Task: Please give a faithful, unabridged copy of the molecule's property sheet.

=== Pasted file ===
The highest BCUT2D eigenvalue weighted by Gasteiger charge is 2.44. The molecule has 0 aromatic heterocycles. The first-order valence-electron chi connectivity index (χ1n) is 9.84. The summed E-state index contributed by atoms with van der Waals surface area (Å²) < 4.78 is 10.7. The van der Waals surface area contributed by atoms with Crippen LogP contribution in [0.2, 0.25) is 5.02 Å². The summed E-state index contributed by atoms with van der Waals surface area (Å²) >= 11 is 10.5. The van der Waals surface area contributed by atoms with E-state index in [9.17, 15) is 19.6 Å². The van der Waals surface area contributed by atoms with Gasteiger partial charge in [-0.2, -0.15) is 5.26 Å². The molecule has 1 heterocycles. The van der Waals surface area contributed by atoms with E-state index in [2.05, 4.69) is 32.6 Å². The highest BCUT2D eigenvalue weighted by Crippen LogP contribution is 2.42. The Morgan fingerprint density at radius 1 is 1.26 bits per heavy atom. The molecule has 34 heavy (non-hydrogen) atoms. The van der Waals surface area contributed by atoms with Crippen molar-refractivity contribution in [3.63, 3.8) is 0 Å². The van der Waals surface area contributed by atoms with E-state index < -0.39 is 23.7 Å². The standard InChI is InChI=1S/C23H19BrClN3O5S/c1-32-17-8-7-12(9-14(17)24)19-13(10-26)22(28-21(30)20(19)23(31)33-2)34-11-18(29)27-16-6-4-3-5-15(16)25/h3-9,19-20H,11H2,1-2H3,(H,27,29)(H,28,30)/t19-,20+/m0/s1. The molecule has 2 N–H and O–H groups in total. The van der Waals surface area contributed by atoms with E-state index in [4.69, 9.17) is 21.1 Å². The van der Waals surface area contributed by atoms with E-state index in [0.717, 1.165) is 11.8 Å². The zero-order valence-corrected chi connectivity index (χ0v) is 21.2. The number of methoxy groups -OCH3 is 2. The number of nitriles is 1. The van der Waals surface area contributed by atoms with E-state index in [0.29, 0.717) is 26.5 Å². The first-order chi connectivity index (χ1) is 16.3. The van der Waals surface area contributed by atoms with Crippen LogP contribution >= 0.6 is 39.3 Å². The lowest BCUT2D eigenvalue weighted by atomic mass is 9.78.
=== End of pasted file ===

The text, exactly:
The highest BCUT2D eigenvalue weighted by Gasteiger charge is 2.44. The molecule has 0 aromatic heterocycles. The first-order valence-electron chi connectivity index (χ1n) is 9.84. The summed E-state index contributed by atoms with van der Waals surface area (Å²) < 4.78 is 10.7. The van der Waals surface area contributed by atoms with Crippen LogP contribution in [0.2, 0.25) is 5.02 Å². The summed E-state index contributed by atoms with van der Waals surface area (Å²) >= 11 is 10.5. The van der Waals surface area contributed by atoms with E-state index in [9.17, 15) is 19.6 Å². The van der Waals surface area contributed by atoms with Gasteiger partial charge in [-0.2, -0.15) is 5.26 Å². The molecule has 1 heterocycles. The van der Waals surface area contributed by atoms with E-state index in [2.05, 4.69) is 32.6 Å². The highest BCUT2D eigenvalue weighted by Crippen LogP contribution is 2.42. The Morgan fingerprint density at radius 1 is 1.26 bits per heavy atom. The molecule has 34 heavy (non-hydrogen) atoms. The van der Waals surface area contributed by atoms with Crippen molar-refractivity contribution in [3.63, 3.8) is 0 Å². The van der Waals surface area contributed by atoms with E-state index < -0.39 is 23.7 Å². The standard InChI is InChI=1S/C23H19BrClN3O5S/c1-32-17-8-7-12(9-14(17)24)19-13(10-26)22(28-21(30)20(19)23(31)33-2)34-11-18(29)27-16-6-4-3-5-15(16)25/h3-9,19-20H,11H2,1-2H3,(H,27,29)(H,28,30)/t19-,20+/m0/s1. The molecule has 2 N–H and O–H groups in total. The van der Waals surface area contributed by atoms with E-state index in [4.69, 9.17) is 21.1 Å². The van der Waals surface area contributed by atoms with E-state index in [0.717, 1.165) is 11.8 Å². The zero-order valence-corrected chi connectivity index (χ0v) is 21.2. The number of methoxy groups -OCH3 is 2. The number of nitriles is 1. The van der Waals surface area contributed by atoms with E-state index in [0.29, 0.717) is 26.5 Å². The first-order chi connectivity index (χ1) is 16.3. The van der Waals surface area contributed by atoms with Crippen LogP contribution >= 0.6 is 39.3 Å². The lowest BCUT2D eigenvalue weighted by atomic mass is 9.78.